Breakingviews - Pandemics give rich selfish reason to aid the poor
MUMBAI (Reuters Breakingviews) - Covid-19 will give multilateralism a boost. Poor countries are more vulnerable in viral outbreaks and they undercut the containment efforts of richer ones. The spread of the new coronavirus from its epicentre in China knocks the case for globalisation, but it also promotes the need for cooperation on health. The rich world has a selfish reason to aid the poor.
Poor countries have higher mortality rates when disease spreads. As many as 62 million people might die in a modern pandemic involving influenza with similar severity to the Spanish flu of 1918, according to a 2006 study published in the Lancet. Almost all those deaths would occur in developing countries. Covid-19, an epidemic that is as yet neither as serious nor as deadly, will play out differently. But per-head income and the quality of healthcare clearly count.
Less well-off countries’ economies also take bigger hits. A 1918-style pandemic could torpedo up to 5% of global GDP, according to World Bank figures cited in a 2019 report from the independent Global Preparedness Monitoring Board. That wouldn’t be evenly spread, though, with the greatest risk in Africa and South Asia. For example, Sierra Leone’s modest GDP fell 20% in 2015 during the Ebola epidemic, wiping out five years of development, according to the GPMB.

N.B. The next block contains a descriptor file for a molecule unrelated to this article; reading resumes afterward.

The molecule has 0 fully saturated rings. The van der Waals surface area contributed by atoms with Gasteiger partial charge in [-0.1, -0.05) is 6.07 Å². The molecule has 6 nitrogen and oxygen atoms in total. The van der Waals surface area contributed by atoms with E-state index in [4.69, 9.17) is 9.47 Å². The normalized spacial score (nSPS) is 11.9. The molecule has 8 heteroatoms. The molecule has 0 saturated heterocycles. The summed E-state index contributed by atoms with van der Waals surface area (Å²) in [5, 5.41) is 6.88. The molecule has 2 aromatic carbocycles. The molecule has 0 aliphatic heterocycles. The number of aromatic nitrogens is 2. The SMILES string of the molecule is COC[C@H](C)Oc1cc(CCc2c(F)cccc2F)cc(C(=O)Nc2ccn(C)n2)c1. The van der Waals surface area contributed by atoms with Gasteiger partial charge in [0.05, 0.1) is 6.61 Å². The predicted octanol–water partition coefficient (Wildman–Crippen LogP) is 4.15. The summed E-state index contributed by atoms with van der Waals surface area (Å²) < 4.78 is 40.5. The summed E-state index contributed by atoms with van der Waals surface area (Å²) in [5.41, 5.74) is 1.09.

These vulnerabilities, a result of poorly funded healthcare systems and diets, make it harder to control the cross-border spread of a highly infectious virus. That’s why experts including those at the GPMB have been calling for higher levels of pandemic preparedness. They want rich countries to help developing countries reach a basic standard.
As for the latest coronavirus, the World Bank is making available $12 billion of crisis funding in the form of grants, low-interest loans and more. That’s welcome but the virus is already in 85 countries and territories. The U.S. central bank cut interest rates this week, too – an effort to head off economic consequences. A more effective fix for next time, though, is advance funding.
One idea is a global pandemic tax of sorts, says Gavin Yamey, a professor at Duke University Sanford School of Public Policy. A levy on the rich world could even be linked to international travel, which at present arguably underprices the risk of disease transmission. Rich countries might get a better return by proactively helping the poor before the next outbreak.
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